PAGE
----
Congress Blames the Hedge Funds, Part IV: This Isn’t Complicated
We’re still scratching our head at the conspiracy theories now being tossed around for the egregious price of energy. Seems like everybody—even readers of this blog—would like to blame hedge funds, traders and speculators for what is, in fact, a natural result of two factors: supply, which, as we have seen with Indonesia, is not exactly shooting the lights out; and demand, which until very recently was.
So let’s go back not quite 24 months ago—when oil was $70 a barrel—and review one of the issues that really got us here.
Hint: it has nothing to do with traders.
______________________________________________________ Monday, July 31, 2006 Until This Changes, Don’t Expect $2.00 Gas… Not quite a year ago, in the halcyon days when oil was trading at a mere $65 a barrel, we reported (in “Why We Have an Oil Crisis, Or; Wait ‘Til Chuck Schumer Gets a Load of This,” September 25, 2005) that British So-Called Petroleum was spending more on dividends and share repurchases than on finding oil. Seven billion dollars more last year, in fact. We are not making that up.
The Investors Relations person of British So-Called Petroleum told a group of investors back then that it made no sense to plan its exploration spending based on $65 a barrel crude oil when everybody knows crude oil prices fluctuate—so BP was using a more conservative oil forecast when calculating where and how to invest its unstoppable cash flow. How conservative?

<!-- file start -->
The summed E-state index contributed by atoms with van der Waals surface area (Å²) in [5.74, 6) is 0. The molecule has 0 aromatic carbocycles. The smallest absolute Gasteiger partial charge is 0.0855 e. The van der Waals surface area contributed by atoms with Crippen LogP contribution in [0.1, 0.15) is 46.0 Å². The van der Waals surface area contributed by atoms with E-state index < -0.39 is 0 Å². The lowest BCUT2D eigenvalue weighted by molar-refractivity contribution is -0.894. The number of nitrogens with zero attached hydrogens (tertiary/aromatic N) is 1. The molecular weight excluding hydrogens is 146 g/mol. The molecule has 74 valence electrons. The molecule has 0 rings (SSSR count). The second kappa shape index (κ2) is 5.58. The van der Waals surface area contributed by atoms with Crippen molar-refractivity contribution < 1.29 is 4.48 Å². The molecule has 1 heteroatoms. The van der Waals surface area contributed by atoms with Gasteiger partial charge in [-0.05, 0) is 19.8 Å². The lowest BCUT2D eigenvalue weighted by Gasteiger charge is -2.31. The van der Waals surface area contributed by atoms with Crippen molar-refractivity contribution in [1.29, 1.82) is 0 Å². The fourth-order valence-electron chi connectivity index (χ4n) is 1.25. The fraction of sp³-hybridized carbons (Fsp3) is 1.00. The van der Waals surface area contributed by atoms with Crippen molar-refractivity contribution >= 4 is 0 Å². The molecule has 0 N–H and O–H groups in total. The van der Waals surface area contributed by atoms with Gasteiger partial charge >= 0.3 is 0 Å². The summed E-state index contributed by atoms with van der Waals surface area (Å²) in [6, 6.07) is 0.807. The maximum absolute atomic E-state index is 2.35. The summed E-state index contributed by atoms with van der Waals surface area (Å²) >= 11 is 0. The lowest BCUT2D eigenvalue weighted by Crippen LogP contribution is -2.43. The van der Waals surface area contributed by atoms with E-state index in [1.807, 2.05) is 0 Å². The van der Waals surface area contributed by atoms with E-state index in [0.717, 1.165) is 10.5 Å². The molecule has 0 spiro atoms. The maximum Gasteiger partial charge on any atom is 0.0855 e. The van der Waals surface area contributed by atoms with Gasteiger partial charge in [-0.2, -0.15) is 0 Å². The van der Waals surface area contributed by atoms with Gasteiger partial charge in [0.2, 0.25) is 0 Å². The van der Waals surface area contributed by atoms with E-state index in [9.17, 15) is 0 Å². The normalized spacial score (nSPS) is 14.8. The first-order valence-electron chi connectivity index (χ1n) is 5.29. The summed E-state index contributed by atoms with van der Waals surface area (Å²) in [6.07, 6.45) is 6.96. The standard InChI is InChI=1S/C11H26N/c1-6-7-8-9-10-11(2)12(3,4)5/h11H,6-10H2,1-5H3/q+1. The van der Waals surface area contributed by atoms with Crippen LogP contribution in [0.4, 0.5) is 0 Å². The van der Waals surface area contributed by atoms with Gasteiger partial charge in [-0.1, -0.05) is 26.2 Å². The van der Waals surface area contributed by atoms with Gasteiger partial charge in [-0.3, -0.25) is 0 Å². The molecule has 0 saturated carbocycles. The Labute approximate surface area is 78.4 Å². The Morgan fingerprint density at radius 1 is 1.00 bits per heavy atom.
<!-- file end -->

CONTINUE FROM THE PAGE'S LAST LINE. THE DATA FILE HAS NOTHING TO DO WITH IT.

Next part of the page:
If you guessed $50 a barrel, you would be wrong. If you guessed $40 a barrel, you would also be wrong. Not even $35 a barrel would have been close. No, the crude oil forecast British So-Called Petroleum was using in its forecasts was $20 to $25 a barrel. We are not making that up, either. We suggested that BP should change its name to “British Dividends & Share Repurchases,” our point at the time being that the energy crisis wasn’t like to end so long as the major oil companies felt compelled to return more money to shareholders than they spent exploring for new sources of crude. Now, you might think that given, 1) the rising political heat, and 2) the fact that crude oil is now over $70 a barrel, the majors would have re-thought their low-prices-forever forecasts and started pushing the pencil on more expensive projects that would help bring more supply on the market. But just last week, Exxon Mobil announced earnings, and while the headlines in the mainstream media all focused on the so-called obscene profits now falling into the lap of the world’s largest oil company, not much has changed: the world’s largest bank—er, oil company—spent $5 billion on capital projects, including oil and gas exploration. But it spent $8 billion making its shareholders richer. Our official view here at NotMakingThisUp is that the U.S. government’s Detroit-Friendly energy policy of the last 30 years has been dead wrong, and we’re getting exactly what we deserve; also, the windfall profits tax stuff floating around Washington these days is the usual shoot-the-messenger grandstanding our own “Senator Forehead,” Chris Dodd, practices every time a crisis comes along that he has been doing nothing about when it was not a crisis. But with Big Oil getting $70 a barrel and giving more of it to shareholders than to drilling companies…they’re asking for it. Jeff Matthews I Am Not Making This Up
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